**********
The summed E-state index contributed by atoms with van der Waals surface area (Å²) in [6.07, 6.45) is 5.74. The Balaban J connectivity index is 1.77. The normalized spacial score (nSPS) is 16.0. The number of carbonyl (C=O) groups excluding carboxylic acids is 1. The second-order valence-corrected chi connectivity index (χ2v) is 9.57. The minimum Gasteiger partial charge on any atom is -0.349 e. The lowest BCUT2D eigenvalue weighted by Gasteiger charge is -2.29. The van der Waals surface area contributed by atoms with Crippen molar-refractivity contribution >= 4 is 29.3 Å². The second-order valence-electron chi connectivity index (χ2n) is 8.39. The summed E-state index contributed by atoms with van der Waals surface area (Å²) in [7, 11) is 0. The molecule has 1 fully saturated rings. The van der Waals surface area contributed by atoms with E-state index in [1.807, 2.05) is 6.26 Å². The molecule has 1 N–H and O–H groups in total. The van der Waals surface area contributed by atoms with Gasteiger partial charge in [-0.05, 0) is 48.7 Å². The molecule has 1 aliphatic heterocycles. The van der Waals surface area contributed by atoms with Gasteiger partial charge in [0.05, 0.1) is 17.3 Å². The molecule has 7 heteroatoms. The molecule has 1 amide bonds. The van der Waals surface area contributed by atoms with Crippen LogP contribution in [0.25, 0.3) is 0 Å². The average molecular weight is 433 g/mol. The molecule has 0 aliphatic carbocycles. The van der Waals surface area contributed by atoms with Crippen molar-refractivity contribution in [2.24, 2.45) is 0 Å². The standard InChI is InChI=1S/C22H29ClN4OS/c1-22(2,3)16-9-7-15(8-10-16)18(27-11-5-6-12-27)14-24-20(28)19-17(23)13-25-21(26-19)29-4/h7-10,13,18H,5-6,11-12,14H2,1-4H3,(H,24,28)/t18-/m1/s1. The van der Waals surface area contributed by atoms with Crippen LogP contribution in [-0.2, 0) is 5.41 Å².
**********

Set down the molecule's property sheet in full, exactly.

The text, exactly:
The summed E-state index contributed by atoms with van der Waals surface area (Å²) in [6.07, 6.45) is 5.74. The Balaban J connectivity index is 1.77. The normalized spacial score (nSPS) is 16.0. The number of carbonyl (C=O) groups excluding carboxylic acids is 1. The second-order valence-corrected chi connectivity index (χ2v) is 9.57. The minimum Gasteiger partial charge on any atom is -0.349 e. The lowest BCUT2D eigenvalue weighted by Gasteiger charge is -2.29. The van der Waals surface area contributed by atoms with Crippen molar-refractivity contribution >= 4 is 29.3 Å². The second-order valence-electron chi connectivity index (χ2n) is 8.39. The summed E-state index contributed by atoms with van der Waals surface area (Å²) in [7, 11) is 0. The molecule has 1 fully saturated rings. The van der Waals surface area contributed by atoms with E-state index in [1.807, 2.05) is 6.26 Å². The molecule has 1 N–H and O–H groups in total. The van der Waals surface area contributed by atoms with Gasteiger partial charge in [-0.05, 0) is 48.7 Å². The molecule has 1 aliphatic heterocycles. The van der Waals surface area contributed by atoms with Gasteiger partial charge in [0.05, 0.1) is 17.3 Å². The molecule has 7 heteroatoms. The molecule has 1 amide bonds. The van der Waals surface area contributed by atoms with Crippen LogP contribution in [0.25, 0.3) is 0 Å². The average molecular weight is 433 g/mol. The molecule has 0 aliphatic carbocycles. The van der Waals surface area contributed by atoms with Crippen molar-refractivity contribution in [2.24, 2.45) is 0 Å². The standard InChI is InChI=1S/C22H29ClN4OS/c1-22(2,3)16-9-7-15(8-10-16)18(27-11-5-6-12-27)14-24-20(28)19-17(23)13-25-21(26-19)29-4/h7-10,13,18H,5-6,11-12,14H2,1-4H3,(H,24,28)/t18-/m1/s1. The van der Waals surface area contributed by atoms with Crippen LogP contribution in [-0.2, 0) is 5.41 Å².